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SEPP BLATTER

Blatter defends stance on bribes case

FIFA president Sepp Blatter has defended his stance on bribery after Swiss court documents accused his predecessor Joao Havelange of taking bribes.

Blatter defends stance on bribes case
Marcello Casal Jr./ABr

Blatter, who succeeded Havelange as the head of world football's governing body in 1998, insisted in midweek he did not have the power to punish Havelange after the accusations against the Brazilian.

Court documents released revealed that Havelange, now 96 and FIFA president for 24 years before Blatter replaced him, pocketed at least 1.5 million francs ($1.52 million) and FIFA executive committee member Ricardo Teixeira at least 12.74 million.

The bribes, made by International Sport and Leisure (ISL), were detailed in documents made public by Switzerland's supreme court and published by the BBC on Wednesday.

FIFA's discredited Swiss-based marketing partner collapsed in 2001 with debts of around $300 million.

Blatter insisted on Thursday he was powerless to sanction his predecessor and added that such payments were not illegal under Swiss law at the time.

On Saturday, Blatter told Swiss newspaper Sonntagsblick in an interview for publication on Sunday: "I did not know until later, after the collapse of ISL in 2001, about the bribery.

"When I now say that it is difficult to measure the past by today's standards, this is a generic statement. To me bribery is unacceptable and I neither tolerate nor seek to justify bribery. But this is what I am accused of now.

"The Swiss Federal Court has this week proven wrong all those people, who for years have accused me of having taken bribes.

"Now it is on record what I have always said: I have never taken nor received any bribes. Now the same people are trying to attack me from a different angle: Okay, he has not taken any bribes but he must have known.

"Once again I only knew after the collapse of ISL years later. And this is because we instigated the whole matter. The people who attack me now know this is the case but still they persist. They want me out."

Earlier on Saturday, the German football federation (DBF) expressed dismay over the whole issue, which it deemed portrayed Blatter in a negative light.

DFB chairman Wolfgang Niersbach said he was "shocked" at Blatter's comments about the payments not being illegal under Swiss law at the time.

"The reaction of the president of FIFA shocked me. If FIFA people, and not the lowest among them, received money and the response is that that this was not illegal at the time then we at the DFB can only distance ourselves," Niersbach said on the sidelines of a meeting of Bundesliga referees.

Responding to comments from Bundesliga chairman Reinhard Rauball, who wants Blatter to resign, Nirsbach said: "That is a decision for him."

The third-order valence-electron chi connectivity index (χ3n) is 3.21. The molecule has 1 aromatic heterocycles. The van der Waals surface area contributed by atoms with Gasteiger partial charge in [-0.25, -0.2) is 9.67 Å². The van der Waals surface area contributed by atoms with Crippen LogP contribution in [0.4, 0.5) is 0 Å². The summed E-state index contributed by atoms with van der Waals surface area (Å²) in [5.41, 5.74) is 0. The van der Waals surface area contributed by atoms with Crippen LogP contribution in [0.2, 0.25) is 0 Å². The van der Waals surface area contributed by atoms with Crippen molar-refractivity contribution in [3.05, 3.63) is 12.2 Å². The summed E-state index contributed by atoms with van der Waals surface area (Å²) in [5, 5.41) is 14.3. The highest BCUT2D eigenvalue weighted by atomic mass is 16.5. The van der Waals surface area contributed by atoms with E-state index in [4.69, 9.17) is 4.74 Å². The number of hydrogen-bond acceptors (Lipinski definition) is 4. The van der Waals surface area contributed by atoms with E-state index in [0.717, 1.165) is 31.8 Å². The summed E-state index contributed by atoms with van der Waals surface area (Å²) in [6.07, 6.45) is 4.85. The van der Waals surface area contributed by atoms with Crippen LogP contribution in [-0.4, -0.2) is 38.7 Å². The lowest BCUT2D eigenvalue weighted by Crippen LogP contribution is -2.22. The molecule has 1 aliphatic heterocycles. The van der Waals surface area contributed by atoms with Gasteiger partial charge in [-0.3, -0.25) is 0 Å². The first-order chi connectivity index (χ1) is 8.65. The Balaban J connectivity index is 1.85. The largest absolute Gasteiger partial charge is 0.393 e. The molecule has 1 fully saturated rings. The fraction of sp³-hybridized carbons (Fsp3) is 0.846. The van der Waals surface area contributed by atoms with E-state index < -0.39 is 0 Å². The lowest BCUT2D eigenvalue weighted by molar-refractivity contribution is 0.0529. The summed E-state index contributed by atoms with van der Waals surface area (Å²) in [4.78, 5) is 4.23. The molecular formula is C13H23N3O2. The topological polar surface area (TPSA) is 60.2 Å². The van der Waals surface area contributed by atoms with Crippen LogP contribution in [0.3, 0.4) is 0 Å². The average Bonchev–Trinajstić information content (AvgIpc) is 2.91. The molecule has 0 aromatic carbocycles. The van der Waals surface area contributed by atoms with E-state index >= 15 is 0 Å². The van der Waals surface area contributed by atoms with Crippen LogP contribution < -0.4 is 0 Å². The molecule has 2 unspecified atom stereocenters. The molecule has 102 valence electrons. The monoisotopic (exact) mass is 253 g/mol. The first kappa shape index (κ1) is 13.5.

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FOOTBALL

Trial over 2006 German World Cup corruption opens in Switzerland

Three former German football officials and ex-FIFA Secretary General Urs Linsi went on trial on Monday in Switzerland over suspicions that Germany bought votes to obtain the 2006 World Cup.

Trial over 2006 German World Cup corruption opens in Switzerland
Photo: FABRICE COFFRINI / AFP

The three defendants have indicated that they will not be present at the hearing in Bellinzona for a variety of reasons, including fear of travelling because of coronavirus contagion.

Swiss Linsi, 70, former German Football Association (DFB) presidents Wolfgang Niersbach, 69, and Theo Zwanziger, 74, and 78-year-old former DFB General Secretary Horst R. Schmidt are being prosecuted for “fraud”.

They are accused by the Swiss Federal Prosecutor's Office (BA) of concealing from the DFB the true destination of a transfer of 6.7 million euros ($7.6 million today), paid in 2005 by the organising committee to former Adidas boss, the late Robert Louis-Dreyfus, via FIFA.

The case of former World Cup organising committee chairman Franz Beckenbauer is being heard separately because of the former Germany captain's poor health.

The investigation was prompted by a report in German publication Der Spiegel in 2015 that Germany had used a secret fund of 10 million Swiss francs (6.7 million euros at the time) to buy votes and obtain the rights to host the competition at the expense of South Africa.

Beckenbauer is suspected of having asked Louis-Dreyfus, to contribute to this fund shortly before the vote on the host in the summer of 2000.

Louis-Dreyfus was allegedly reimbursed by the German Football Association on the pretext of expenses related to a FIFA gala evening, which ever took place.

Zwanziger, Niersbach and Schmidt have also been charged with tax fraud in Germany and the case is expected to come to trial in the coming months. cpb/pb/td

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